<param-value>/WEB-INF/web-Context.xml</param-value>
				</init-param>
				<load-on-startup>1</load-on-startup>
			</servlet>
		
			<servlet-mapping>
				<servlet-name>bookstore</servlet-name>
				<url-pattern>*.html</url-pattern>
			</servlet-mapping>
		
		</web-app>
		
	

Step 4. Create a Book domain object to hold information about a book:

		package com.inflinx.blog.bookstore.domain;

		public class Book
		{
			private String name;
			private String description;

			public String getName()
			{
				return name;
			}
			public void setName(String name)
			{
				this.name = name;
			}
			public String getDescription()
			{
				return description;
			}
			public void setDescription(String description)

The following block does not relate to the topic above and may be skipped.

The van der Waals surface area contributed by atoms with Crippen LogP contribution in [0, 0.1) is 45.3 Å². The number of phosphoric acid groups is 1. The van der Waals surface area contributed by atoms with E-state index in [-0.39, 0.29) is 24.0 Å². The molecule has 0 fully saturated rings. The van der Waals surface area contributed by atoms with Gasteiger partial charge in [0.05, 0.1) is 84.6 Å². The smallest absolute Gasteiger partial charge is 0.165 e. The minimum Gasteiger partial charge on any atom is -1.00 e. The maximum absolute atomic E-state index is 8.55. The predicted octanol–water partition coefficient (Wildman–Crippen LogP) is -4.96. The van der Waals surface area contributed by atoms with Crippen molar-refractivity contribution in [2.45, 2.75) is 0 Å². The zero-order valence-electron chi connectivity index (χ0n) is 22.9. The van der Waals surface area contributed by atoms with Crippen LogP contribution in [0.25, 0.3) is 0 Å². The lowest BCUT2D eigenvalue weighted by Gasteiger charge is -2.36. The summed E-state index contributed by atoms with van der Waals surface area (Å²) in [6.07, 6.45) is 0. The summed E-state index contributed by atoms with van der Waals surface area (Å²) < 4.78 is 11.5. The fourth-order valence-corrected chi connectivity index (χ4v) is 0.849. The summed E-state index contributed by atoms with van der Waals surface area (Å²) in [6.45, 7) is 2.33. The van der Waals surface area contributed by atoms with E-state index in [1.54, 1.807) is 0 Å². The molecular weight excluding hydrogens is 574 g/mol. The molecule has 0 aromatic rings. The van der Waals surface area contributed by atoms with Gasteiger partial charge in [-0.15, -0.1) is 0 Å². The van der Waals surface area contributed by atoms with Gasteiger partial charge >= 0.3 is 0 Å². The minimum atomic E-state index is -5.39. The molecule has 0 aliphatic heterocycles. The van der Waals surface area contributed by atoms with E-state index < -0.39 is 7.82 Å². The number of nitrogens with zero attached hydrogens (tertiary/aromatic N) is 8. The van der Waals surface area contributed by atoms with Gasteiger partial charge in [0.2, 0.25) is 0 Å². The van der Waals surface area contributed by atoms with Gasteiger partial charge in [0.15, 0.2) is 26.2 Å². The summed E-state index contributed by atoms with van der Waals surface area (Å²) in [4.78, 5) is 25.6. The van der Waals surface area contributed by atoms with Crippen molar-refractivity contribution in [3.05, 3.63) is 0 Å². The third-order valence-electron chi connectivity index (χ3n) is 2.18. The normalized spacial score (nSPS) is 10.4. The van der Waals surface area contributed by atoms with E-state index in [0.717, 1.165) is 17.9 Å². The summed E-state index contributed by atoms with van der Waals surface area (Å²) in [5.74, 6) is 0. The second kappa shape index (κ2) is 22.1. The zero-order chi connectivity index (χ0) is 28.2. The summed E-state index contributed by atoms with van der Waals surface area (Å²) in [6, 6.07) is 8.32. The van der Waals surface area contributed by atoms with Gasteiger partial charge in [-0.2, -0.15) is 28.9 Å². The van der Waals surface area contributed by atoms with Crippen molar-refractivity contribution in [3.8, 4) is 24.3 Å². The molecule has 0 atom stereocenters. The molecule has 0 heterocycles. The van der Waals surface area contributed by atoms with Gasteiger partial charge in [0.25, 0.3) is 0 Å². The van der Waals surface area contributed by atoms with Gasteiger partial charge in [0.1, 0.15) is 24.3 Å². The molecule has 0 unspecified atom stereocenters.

{
				this.description = description;
			}

			@Override
			public String toString()
			{
				return "Name: " + name + ", Description: " + description ;
			}
		}	
	

Step 5. Create a BookFormController to prepare the form and process form submission

		package com.inflinx.blog.bookstore.web.controller;
		
		import java.util.Map;
		
		import org.springframework.stereotype.Controller;
		import org.springframework.web.bind.annotation.RequestMapping;
		import org.springframework.web.bind.annotation.RequestMethod;
		
		import com.inflinx.blog.bookstore.domain.Book;
		
		@Controller
		@RequestMapping("/book.html")
		public class BookFormController
		{
			// Display the form on the get request
			@RequestMapping(method=RequestMethod.GET)
			public String showForm(Map model)
			{
				Book book  = new Book();
				model.put("book", book);